completed in the Second Half of the year. 

English 2 A. — Miss Y. M. Smith.— Spelling and Grammar 
reviewed. The Sentence: (a) Grammatical, parsed, dia- 
grammed and punctuated. (b) Rhetorical; Hitchcock's 
Composition. Part II.; Macaulay's Johawm: (a) Outlined, 
(b) Studied as to Sentence Structure; Merchant of Ven- 
ice, plot, cdiaracters, incidents, quotations, etc. ; Sir Laun- 
fal ; Idylls of the King. 

History 2A. — Miss V. M. Smith. — Montgomery's History of 
England. Review of Geography once a week. History 
course completed in the First Half of the year. 

Physiooraph 2A— Miss Y. M. Smith.— Davis' Elementary 
Physical Geography; Field and Laboratory work. Com-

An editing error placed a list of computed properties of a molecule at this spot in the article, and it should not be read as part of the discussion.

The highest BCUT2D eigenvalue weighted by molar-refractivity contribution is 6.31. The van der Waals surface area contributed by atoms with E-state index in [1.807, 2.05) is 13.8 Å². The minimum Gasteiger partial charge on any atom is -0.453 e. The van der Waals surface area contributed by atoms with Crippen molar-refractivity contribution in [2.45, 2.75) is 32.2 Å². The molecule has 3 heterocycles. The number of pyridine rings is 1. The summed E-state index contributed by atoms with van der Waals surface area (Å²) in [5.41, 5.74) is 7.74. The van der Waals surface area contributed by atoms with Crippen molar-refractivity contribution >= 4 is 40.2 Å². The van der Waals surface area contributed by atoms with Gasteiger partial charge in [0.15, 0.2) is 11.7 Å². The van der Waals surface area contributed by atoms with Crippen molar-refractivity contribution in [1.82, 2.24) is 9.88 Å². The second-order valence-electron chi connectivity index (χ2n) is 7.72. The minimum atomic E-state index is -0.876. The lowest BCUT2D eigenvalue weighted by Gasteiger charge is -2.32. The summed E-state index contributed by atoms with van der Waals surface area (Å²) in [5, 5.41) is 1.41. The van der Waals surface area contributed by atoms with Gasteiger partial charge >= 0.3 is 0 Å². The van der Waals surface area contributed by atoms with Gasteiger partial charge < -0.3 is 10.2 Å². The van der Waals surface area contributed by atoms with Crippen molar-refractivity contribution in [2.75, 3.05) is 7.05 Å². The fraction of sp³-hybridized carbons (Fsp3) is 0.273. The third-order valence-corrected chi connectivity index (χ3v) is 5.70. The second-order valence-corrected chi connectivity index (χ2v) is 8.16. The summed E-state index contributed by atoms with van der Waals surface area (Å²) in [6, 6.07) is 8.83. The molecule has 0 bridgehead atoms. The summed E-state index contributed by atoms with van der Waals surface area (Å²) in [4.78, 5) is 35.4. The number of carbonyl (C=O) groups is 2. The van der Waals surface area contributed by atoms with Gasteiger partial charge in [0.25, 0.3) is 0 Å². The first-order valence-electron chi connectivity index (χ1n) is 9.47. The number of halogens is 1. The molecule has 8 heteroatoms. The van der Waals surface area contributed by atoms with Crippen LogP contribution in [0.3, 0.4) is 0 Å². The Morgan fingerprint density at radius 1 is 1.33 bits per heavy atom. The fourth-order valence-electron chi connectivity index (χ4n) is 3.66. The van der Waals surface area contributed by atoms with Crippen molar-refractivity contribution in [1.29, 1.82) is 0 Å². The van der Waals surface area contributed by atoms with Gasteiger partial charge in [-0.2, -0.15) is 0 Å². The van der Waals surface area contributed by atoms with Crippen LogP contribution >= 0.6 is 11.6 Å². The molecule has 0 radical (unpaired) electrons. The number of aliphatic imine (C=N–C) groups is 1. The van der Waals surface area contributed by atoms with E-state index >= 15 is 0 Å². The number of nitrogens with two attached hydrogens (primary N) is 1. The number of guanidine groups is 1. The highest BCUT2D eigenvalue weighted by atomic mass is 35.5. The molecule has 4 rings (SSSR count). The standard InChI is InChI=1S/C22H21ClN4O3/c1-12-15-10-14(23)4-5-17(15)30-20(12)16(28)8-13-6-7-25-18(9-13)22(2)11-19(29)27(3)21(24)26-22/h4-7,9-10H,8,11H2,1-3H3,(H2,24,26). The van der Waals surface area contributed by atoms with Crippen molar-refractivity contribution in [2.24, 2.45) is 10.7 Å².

pleted in Second Half. 

Latin 2 A. — Miss Barnett. — Hale's First Latin Book. 

Sioiit-Sinuino. — Students should take a course in Sight-Sing- 
ing, which is free and can be taken at a greater advantage 
this year than in any other grade. 

NINTH GRADE. 

ASM .in; a ::A. Miss Ramsey.— Milne's Higher Algebra com- 
piri.a': Etarfewi in Arithmetic once a week. 

English ".A.— Miss Y. M. Smith.— Word Analysis, figures, 
scansion; Hitchcock's Composition, Part I. ; Milton's 
Minor Poems, words, tiirures and scansion; Sir Roger de 
cov.rl.y. character sketches, etc.; Julius Csesar, plot, 
words, tiirures. characters, etc. ; Irving's Life of Goldsmith, 
themes. 

History 3A. — Miss Shepabu— Myers' Ancient History, Re- 

17 



The Academy. 

riied. Stodenti from other schools who desire credit <m